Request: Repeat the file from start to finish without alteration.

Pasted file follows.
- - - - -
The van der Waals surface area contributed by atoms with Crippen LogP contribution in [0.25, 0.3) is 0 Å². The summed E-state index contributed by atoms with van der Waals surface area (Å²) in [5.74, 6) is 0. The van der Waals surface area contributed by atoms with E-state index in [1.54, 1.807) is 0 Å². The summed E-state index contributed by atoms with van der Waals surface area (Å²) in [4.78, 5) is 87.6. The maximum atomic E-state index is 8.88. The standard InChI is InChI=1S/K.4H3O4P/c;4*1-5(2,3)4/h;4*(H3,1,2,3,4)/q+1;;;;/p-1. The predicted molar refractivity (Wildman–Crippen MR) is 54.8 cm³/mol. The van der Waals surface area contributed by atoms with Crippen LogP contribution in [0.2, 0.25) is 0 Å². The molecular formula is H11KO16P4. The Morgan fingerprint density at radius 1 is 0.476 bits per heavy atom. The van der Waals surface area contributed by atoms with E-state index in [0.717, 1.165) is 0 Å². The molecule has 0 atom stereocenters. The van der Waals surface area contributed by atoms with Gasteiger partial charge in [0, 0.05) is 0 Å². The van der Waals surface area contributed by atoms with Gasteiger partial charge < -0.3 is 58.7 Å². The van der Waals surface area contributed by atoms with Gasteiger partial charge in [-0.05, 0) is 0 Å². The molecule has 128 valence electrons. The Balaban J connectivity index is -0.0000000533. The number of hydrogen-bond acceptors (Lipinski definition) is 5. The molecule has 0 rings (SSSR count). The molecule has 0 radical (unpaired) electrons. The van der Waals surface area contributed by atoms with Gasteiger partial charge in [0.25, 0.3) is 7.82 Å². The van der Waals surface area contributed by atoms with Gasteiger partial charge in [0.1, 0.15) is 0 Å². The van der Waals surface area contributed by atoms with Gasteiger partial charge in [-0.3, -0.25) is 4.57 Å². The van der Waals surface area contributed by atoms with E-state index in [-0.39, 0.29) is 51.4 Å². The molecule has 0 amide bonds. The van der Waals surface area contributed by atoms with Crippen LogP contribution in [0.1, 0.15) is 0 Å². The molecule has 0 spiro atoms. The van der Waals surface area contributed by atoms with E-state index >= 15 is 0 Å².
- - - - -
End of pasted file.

The van der Waals surface area contributed by atoms with Crippen LogP contribution in [0.25, 0.3) is 0 Å². The summed E-state index contributed by atoms with van der Waals surface area (Å²) in [5.74, 6) is 0. The van der Waals surface area contributed by atoms with E-state index in [1.54, 1.807) is 0 Å². The summed E-state index contributed by atoms with van der Waals surface area (Å²) in [4.78, 5) is 87.6. The maximum atomic E-state index is 8.88. The standard InChI is InChI=1S/K.4H3O4P/c;4*1-5(2,3)4/h;4*(H3,1,2,3,4)/q+1;;;;/p-1. The predicted molar refractivity (Wildman–Crippen MR) is 54.8 cm³/mol. The van der Waals surface area contributed by atoms with Crippen LogP contribution in [0.2, 0.25) is 0 Å². The molecular formula is H11KO16P4. The Morgan fingerprint density at radius 1 is 0.476 bits per heavy atom. The van der Waals surface area contributed by atoms with E-state index in [0.717, 1.165) is 0 Å². The molecule has 0 atom stereocenters. The van der Waals surface area contributed by atoms with Gasteiger partial charge in [0, 0.05) is 0 Å². The van der Waals surface area contributed by atoms with Gasteiger partial charge < -0.3 is 58.7 Å². The van der Waals surface area contributed by atoms with Gasteiger partial charge in [-0.05, 0) is 0 Å². The molecule has 128 valence electrons. The Balaban J connectivity index is -0.0000000533. The number of hydrogen-bond acceptors (Lipinski definition) is 5. The molecule has 0 rings (SSSR count). The molecule has 0 radical (unpaired) electrons. The van der Waals surface area contributed by atoms with Gasteiger partial charge in [0.25, 0.3) is 7.82 Å². The van der Waals surface area contributed by atoms with Gasteiger partial charge in [0.1, 0.15) is 0 Å². The van der Waals surface area contributed by atoms with Gasteiger partial charge in [-0.3, -0.25) is 4.57 Å². The van der Waals surface area contributed by atoms with E-state index in [-0.39, 0.29) is 51.4 Å². The molecule has 0 amide bonds. The van der Waals surface area contributed by atoms with Crippen LogP contribution in [0.1, 0.15) is 0 Å². The molecule has 0 spiro atoms. The van der Waals surface area contributed by atoms with E-state index >= 15 is 0 Å².